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Tuesday, September 16, 2014
This is the second of a two-part series on European funding enabling anti-migration operations in Greece.
- As fighting rages on throughout Syria, civilian families desperate to escape are fleeing west to Greece.
What they find here, however, is anything but a warm welcome, as massive operations to seal the borders and round up so-called “illegal immigrants” unfolds in the form of arbitrary arrests, poor conditions in detentions centres, and heavy racial profiling.
“Operation Aspis” on the northeastern Evros border region and the countrywide “Operation Xenios Zeus” involve hundreds of newly deployed forces.
Border guards spot incoming migrants and deter them from crossing into Greece. They are assisted in their duty by high tech border control equipment acquired with financial support from the European Commission (EC).
Meanwhile urban police scan the region, rounding up undocumented migrants, including refugees, and sending them to improvised detention camps around the country.
Allegations from immigrant rights groups and other international organisations regarding maltreatment of detainees as well as substandard detention conditions have circulated since the operations commenced last August.
In mid-January, during a visit to Greece, the Parliamentary Committee of the Council of Europe (PACE) urged EU members to stand in solidarity with Greece as it tackles this “migration crisis”.
PACE deplored the detaining of Syrian refugees, which is tantamount to preventing them from applying for asylum because of the lack of legal assistance, interpretation and information available to them in detention centres.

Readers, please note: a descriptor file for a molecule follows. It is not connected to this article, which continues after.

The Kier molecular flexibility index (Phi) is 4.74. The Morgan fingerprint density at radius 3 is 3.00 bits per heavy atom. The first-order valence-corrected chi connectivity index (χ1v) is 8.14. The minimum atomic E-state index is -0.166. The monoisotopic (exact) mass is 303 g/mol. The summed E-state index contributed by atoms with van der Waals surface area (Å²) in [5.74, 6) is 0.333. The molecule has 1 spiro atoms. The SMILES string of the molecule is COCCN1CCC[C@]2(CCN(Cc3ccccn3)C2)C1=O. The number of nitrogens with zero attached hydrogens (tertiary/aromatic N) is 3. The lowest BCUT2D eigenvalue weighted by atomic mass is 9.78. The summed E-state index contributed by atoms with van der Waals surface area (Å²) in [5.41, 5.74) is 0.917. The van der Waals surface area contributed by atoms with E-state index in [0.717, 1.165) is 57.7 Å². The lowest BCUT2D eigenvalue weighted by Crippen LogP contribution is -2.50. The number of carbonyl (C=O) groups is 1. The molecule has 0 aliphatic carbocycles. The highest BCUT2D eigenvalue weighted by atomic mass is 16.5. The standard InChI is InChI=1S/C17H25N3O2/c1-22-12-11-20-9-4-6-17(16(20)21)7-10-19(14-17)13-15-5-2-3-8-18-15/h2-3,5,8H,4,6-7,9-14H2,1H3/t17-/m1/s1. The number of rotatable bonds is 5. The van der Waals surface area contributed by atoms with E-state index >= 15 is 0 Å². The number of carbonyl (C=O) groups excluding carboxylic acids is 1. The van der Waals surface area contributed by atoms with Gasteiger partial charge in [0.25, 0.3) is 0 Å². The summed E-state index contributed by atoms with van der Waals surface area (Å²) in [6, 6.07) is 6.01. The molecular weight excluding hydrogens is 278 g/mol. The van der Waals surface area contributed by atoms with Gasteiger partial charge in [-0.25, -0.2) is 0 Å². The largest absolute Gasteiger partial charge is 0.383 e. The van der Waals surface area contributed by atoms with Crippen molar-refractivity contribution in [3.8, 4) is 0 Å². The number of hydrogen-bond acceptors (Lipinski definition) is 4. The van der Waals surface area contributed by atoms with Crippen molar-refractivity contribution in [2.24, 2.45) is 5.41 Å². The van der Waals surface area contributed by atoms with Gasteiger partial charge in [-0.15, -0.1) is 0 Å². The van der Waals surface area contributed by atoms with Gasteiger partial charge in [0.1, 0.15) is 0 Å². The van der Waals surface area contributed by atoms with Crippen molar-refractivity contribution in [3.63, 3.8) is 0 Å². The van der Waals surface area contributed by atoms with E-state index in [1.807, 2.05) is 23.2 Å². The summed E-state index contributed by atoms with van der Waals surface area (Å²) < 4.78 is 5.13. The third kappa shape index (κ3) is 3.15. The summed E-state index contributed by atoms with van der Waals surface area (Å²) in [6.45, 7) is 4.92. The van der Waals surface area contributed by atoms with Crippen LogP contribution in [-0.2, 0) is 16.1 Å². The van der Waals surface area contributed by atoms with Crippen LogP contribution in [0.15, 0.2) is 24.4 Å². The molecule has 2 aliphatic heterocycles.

Additionally the United Nations Working Group on Arbitrary Detention undertook its first official fact-finding mission to Greece from Jan. 21-31 to assess the extent of deprivation of liberty in the country.
“The imprisonment of a migrant or an asylum seeker for up to 18 months, in conditions that are sometimes found to be even worse than in the regular prisons, could be considered a punishment imposed on a person who has not committed any crime,” Vladimir Tochilovsky, a member of the group, said at a press conference in Athens. He later told IPS that the group met with Syrians in multiple detention centres.
While some blame lies with the Greek migration authorities, other evidence suggests that complicity on the part of European officials and funding from the European Commission are the biggest culprits in this wave of rights abuses.
IPS has recently gained access to technical documents regarding the EC’s funding of these operations, which prove that the Commission considers the harsh policing of Greek borders and territory “imperative” to protecting human rights. Last December the EC made it clear that it was a priority “to continue, through the External Borders and Return Fund, financial and operational assistance to Greece in its building of an effective return and border management system” adding that the money the EC gives to Greece is “aimed at improving standards and ensuring respect of EC Law and fundamental rights”.